CAIRNS, Australia – Nicolas-Guy Turbide of Quebec City and Danielle Dorris of Moncton, N.B., both set national records on Monday as the Canadian team racked up 11 more medals on the final day of the 2018 Pan Pacific Para-Swimming Championships in Cairns, Australia.
Over five days of competition, the Canadian delegation tallied an impressive 40 podium finishes (14-10-16) and 24 personal-best times, while setting one world, three Americas and 10 national marks.
“I was really impressed with our team this week, and how they continue to build a really strong team culture,” said Vince Mikuska, Swimming Canada’s Senior Coach, Paralympic program. “The athletes rose to all of the challenges that the coaching staff set for them this week. It was a great response, very good meet.”
On the final evening of the quadrennial championships, Turbide, a 21-year-old who trains at Club de Natation Région de Québec with coach Marc-André Pelletier, claimed silver in the men’s 50-metre freestyle S13 with a time of 25.18 seconds to shatter his own record of 25.41 set on July 22 at the Canadian Trials in Edmonton.
It marked the third national standard in as many nights for the 2016 Paralympian, who had previously set Americas records in the 200 individual medley SM13 and the 100 backstroke S13.
Moments later, Turbide added his fourth PB of the meet, earning bronze in the 100 butterfly S13 thanks to a 1:00.82 swim, exactly one second faster than his time from the Canadian Trials on July 21.
“It was well under my previous best time in the 50 free from a few weeks ago. It’s nice to see such a big improvement in just a few weeks and how the rest seemed to help,” said Turbide, who ended the competition with four medals, including two gold, one silver and one bronze. “That race prepared me well for my second event of the evening.”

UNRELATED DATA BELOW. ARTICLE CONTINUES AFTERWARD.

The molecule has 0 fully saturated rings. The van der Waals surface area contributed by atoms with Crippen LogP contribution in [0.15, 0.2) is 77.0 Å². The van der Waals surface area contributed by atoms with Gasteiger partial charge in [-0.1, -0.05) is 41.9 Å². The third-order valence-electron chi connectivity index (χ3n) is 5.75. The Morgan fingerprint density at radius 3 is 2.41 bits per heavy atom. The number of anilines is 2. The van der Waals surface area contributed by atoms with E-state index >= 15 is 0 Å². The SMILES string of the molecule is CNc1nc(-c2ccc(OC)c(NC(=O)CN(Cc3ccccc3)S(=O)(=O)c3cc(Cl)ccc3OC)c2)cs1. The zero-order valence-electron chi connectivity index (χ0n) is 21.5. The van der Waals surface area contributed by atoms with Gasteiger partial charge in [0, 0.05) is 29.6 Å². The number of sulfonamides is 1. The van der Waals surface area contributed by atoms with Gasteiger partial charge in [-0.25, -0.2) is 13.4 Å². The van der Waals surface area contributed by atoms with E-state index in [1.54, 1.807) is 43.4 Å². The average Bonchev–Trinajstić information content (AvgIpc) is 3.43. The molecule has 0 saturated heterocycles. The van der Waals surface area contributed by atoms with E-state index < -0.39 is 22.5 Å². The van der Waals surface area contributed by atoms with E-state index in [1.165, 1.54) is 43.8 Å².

Dorris, the youngest member of the team at only 15 years of age, posted a 1:18.20 in the morning preliminaries of the women’s 100 fly S8 to break the previous national record of 1:18.87 set by current Team Canada teammate Morgan Bird at the 2013 world championships in Montreal. She couldn’t quite recreate her performance in the evening final but still took bronze in 1:18.31.
The 2016 Paralympian, whose previous PB in the event was 1:19.72, had also set a Canadian standard on Sunday in the 100 back S8, claiming silver in the process.
“I’m still very happy with tonight’s swim,” said the Club de Natation Bleu et Or standout, who reached the podium three times (0-1-2) and collected a trio of personal bests in Cairns. “I had an amazing time in Australia. I’d like to thank all of our coaches, and everyone involved with these championships.”
Canada received gold medals on Day 5 from Aurélie Rivard of St-Jean-sur-Richelieu, Que., and Alec Elliot of Kitchener, Ont., who both excelled throughout the championships.
Rivard, a triple Paralympic Games gold medallist from CHP-Québec in Montreal, won the women’s 50 free S10 final in 27.72 to complete a sweep of the three individual freestyle events at the meet.